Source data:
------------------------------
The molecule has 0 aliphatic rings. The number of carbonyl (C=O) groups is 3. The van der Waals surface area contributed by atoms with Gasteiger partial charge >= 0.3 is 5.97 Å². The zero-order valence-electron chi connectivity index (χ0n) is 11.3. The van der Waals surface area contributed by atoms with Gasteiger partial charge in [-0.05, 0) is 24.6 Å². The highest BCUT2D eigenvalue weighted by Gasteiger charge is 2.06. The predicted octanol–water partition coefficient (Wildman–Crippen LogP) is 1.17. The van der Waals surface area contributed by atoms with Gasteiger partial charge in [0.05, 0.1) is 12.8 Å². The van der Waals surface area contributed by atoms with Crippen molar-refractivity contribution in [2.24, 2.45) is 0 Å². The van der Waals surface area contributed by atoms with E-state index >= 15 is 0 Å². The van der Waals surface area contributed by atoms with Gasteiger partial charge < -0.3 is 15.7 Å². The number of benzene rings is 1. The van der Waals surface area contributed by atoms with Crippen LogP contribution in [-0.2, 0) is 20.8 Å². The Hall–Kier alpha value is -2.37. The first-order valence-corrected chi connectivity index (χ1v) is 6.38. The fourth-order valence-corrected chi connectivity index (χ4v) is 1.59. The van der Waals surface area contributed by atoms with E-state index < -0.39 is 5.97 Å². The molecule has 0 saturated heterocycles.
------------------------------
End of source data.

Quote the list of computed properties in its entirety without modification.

The molecule has 0 aliphatic rings. The number of carbonyl (C=O) groups is 3. The van der Waals surface area contributed by atoms with Gasteiger partial charge >= 0.3 is 5.97 Å². The zero-order valence-electron chi connectivity index (χ0n) is 11.3. The van der Waals surface area contributed by atoms with Gasteiger partial charge in [-0.05, 0) is 24.6 Å². The highest BCUT2D eigenvalue weighted by Gasteiger charge is 2.06. The predicted octanol–water partition coefficient (Wildman–Crippen LogP) is 1.17. The van der Waals surface area contributed by atoms with Gasteiger partial charge in [0.05, 0.1) is 12.8 Å². The van der Waals surface area contributed by atoms with Crippen molar-refractivity contribution in [2.24, 2.45) is 0 Å². The van der Waals surface area contributed by atoms with E-state index >= 15 is 0 Å². The van der Waals surface area contributed by atoms with Gasteiger partial charge < -0.3 is 15.7 Å². The number of benzene rings is 1. The van der Waals surface area contributed by atoms with Crippen LogP contribution in [-0.2, 0) is 20.8 Å². The Hall–Kier alpha value is -2.37. The first-order valence-corrected chi connectivity index (χ1v) is 6.38. The fourth-order valence-corrected chi connectivity index (χ4v) is 1.59. The van der Waals surface area contributed by atoms with E-state index < -0.39 is 5.97 Å². The molecule has 0 saturated heterocycles.